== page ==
A decade ago, during an earlier debate about military intervention in the Middle East, Sen. Robert C. Byrd led the establishment of Constitution Day, celebrated annually on Sept. 17.
There’s never a shortage of complaints about including policy provisions and funding limitations in spending bills, but back in 2004, one such provision was cause for celebration. Actually, it mandated celebration — about the Constitution.
A fiscal 2005 omnibus spending package included language, crafted at the behest of the West Virginia Democrat, directing leadership of federal departments and agencies to “provide educational and training materials concerning the United States Constitution to each employee of the agency or department on September 17 of each year.”
“Each educational institution that receives Federal funds for a fiscal year shall hold an educational program on the United States Constitution on September 17 of such year for the students served by the educational institution,” it read.
The date coincides with the signing of the foundational document on Sept. 17, 1787.
When Byrd, at the time the ranking Democrat on the Senate Appropriations Committee, introduced Constitution Day legislation in September 2004, the stalwart defender of the legislative branch’s prerogatives spoke to the relationship between the president and Congress with respect to war powers. And of course, that remains a relevant debate today.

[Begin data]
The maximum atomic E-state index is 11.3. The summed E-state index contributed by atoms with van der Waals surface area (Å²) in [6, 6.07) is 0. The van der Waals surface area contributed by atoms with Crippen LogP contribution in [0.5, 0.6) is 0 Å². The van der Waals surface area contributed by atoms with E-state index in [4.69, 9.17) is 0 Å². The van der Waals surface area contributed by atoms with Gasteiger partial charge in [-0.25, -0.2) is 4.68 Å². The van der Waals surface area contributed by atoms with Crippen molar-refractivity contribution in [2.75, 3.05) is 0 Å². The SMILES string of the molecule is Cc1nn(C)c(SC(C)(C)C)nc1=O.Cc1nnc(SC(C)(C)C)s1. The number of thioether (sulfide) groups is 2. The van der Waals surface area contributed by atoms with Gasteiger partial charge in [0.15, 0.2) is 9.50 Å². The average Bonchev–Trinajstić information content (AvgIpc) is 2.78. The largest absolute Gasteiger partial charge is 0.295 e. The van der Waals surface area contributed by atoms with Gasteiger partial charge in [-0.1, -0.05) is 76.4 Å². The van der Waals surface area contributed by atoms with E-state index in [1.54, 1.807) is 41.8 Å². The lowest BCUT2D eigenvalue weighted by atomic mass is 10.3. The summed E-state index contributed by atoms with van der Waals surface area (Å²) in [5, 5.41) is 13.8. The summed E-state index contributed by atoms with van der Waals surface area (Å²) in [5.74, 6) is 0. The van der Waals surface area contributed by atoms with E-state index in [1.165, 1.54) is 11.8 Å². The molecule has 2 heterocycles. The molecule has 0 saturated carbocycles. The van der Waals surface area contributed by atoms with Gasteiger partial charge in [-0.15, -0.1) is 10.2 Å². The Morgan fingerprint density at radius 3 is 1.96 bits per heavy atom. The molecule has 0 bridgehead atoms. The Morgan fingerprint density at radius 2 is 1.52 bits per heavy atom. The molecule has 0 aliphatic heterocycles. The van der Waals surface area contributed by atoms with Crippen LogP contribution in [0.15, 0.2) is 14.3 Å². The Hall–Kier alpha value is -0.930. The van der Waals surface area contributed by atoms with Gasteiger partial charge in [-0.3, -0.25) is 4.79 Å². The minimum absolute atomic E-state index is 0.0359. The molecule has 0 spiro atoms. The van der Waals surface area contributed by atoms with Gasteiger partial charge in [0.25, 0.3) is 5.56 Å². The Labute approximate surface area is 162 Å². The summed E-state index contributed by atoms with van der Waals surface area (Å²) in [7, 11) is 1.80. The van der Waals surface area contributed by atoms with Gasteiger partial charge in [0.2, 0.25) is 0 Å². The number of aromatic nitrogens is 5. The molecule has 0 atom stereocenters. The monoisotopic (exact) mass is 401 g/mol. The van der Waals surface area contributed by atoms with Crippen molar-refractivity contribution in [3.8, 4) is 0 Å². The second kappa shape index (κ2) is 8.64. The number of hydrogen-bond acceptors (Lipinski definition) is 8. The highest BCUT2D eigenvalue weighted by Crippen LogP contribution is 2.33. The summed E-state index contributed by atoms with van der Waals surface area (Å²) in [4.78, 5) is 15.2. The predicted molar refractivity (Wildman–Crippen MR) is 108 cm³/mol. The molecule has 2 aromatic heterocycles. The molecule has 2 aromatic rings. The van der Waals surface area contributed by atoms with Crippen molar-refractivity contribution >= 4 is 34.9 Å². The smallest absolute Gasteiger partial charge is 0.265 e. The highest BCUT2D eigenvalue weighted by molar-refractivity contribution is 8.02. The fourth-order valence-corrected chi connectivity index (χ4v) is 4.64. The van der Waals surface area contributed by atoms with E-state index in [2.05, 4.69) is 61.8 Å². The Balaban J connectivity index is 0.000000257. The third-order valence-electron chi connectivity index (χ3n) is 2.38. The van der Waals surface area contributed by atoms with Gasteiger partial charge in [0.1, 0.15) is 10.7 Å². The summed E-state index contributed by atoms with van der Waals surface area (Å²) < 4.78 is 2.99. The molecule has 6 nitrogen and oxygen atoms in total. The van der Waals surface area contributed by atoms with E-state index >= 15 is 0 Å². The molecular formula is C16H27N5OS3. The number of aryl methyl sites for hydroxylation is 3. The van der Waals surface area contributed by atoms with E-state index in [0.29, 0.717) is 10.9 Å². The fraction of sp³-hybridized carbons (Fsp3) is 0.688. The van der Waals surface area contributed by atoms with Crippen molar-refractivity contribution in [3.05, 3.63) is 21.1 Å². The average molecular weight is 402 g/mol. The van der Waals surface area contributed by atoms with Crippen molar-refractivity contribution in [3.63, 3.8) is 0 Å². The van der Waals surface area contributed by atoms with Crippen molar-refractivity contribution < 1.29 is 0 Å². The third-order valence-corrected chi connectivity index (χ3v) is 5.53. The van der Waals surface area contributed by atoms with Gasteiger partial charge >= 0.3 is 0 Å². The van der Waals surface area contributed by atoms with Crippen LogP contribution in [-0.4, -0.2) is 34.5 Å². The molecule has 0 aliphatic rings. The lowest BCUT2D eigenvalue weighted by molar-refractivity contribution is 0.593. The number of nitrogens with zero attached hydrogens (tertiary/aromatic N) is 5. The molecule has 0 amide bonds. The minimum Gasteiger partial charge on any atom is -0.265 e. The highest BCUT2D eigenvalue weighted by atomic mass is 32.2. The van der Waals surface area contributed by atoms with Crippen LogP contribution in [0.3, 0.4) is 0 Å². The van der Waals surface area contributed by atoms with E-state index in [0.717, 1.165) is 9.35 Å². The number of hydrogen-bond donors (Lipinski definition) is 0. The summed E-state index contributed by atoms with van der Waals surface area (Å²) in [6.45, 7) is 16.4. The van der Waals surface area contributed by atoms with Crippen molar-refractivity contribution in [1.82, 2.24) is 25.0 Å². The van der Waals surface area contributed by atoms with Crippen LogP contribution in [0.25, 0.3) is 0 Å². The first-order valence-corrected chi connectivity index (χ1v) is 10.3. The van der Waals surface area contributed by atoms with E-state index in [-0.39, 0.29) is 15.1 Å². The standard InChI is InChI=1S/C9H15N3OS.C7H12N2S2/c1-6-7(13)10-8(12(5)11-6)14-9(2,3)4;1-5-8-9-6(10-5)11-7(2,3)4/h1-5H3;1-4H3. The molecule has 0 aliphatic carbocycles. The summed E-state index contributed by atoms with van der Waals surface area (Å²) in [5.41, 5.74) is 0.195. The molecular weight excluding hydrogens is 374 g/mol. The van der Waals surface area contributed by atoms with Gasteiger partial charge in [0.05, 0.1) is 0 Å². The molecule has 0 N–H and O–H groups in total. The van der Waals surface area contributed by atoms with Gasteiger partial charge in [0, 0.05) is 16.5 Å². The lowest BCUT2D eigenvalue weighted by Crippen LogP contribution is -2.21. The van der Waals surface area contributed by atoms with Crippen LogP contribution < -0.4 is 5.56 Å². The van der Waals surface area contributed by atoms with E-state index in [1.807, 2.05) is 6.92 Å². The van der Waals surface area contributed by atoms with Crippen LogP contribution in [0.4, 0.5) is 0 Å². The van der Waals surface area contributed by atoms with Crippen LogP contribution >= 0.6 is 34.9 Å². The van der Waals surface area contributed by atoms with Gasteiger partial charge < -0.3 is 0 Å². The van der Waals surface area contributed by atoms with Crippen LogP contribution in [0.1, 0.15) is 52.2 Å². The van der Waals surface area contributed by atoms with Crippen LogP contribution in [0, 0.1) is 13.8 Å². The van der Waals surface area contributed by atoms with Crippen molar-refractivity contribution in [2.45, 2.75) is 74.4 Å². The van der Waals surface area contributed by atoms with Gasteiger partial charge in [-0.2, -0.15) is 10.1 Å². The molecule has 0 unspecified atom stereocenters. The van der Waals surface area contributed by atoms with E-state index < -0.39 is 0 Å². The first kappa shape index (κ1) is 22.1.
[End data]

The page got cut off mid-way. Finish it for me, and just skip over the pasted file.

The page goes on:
“So Congress is the paymaster, the armorer, and the rulemaking body for the military — not the president, not the commander-in-chief, nor his generals. The president commands the militia only when the militia is called into action by Congress or when necessary to repel an invasion,” Byrd said at the time. “The framers ensured that the people — the first three words in the preamble of this Constitution, which I hold in my hand, are: ‘We The People.’ That is you; that is you; that is you; that is you; that is you, that is you. ‘We The People.'”
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